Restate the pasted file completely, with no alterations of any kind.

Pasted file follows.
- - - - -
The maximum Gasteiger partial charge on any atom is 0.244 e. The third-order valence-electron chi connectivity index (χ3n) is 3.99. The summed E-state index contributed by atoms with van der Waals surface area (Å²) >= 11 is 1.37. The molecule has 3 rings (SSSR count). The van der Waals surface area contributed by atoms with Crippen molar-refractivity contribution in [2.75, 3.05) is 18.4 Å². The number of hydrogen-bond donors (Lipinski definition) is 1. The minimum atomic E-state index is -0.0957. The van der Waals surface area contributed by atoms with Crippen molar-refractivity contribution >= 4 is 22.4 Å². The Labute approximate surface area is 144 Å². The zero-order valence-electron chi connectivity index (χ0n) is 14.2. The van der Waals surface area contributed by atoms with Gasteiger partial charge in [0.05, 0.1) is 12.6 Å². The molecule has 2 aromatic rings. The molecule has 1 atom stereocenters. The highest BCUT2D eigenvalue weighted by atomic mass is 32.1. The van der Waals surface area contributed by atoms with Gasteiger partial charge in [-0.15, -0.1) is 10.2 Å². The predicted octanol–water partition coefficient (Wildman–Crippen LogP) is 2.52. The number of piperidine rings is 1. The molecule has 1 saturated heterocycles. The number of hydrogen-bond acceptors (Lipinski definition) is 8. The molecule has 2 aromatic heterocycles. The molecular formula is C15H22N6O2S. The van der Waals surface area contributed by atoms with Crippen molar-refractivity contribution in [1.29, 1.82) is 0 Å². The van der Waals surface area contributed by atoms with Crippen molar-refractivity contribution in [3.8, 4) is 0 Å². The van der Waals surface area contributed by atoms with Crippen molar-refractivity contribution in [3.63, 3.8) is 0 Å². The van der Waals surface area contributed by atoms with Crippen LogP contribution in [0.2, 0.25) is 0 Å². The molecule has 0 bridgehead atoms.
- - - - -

The maximum Gasteiger partial charge on any atom is 0.244 e. The third-order valence-electron chi connectivity index (χ3n) is 3.99. The summed E-state index contributed by atoms with van der Waals surface area (Å²) >= 11 is 1.37. The molecule has 3 rings (SSSR count). The van der Waals surface area contributed by atoms with Crippen molar-refractivity contribution in [2.75, 3.05) is 18.4 Å². The number of hydrogen-bond donors (Lipinski definition) is 1. The minimum atomic E-state index is -0.0957. The van der Waals surface area contributed by atoms with Crippen molar-refractivity contribution >= 4 is 22.4 Å². The Labute approximate surface area is 144 Å². The zero-order valence-electron chi connectivity index (χ0n) is 14.2. The van der Waals surface area contributed by atoms with Gasteiger partial charge in [0.05, 0.1) is 12.6 Å². The molecule has 2 aromatic rings. The molecule has 1 atom stereocenters. The highest BCUT2D eigenvalue weighted by atomic mass is 32.1. The van der Waals surface area contributed by atoms with Gasteiger partial charge in [-0.15, -0.1) is 10.2 Å². The predicted octanol–water partition coefficient (Wildman–Crippen LogP) is 2.52. The number of piperidine rings is 1. The molecule has 1 saturated heterocycles. The number of hydrogen-bond acceptors (Lipinski definition) is 8. The molecule has 2 aromatic heterocycles. The molecular formula is C15H22N6O2S. The van der Waals surface area contributed by atoms with Crippen molar-refractivity contribution in [1.29, 1.82) is 0 Å². The van der Waals surface area contributed by atoms with Crippen molar-refractivity contribution in [3.8, 4) is 0 Å². The van der Waals surface area contributed by atoms with Crippen molar-refractivity contribution in [3.63, 3.8) is 0 Å². The van der Waals surface area contributed by atoms with Crippen LogP contribution in [0.2, 0.25) is 0 Å². The molecule has 0 bridgehead atoms.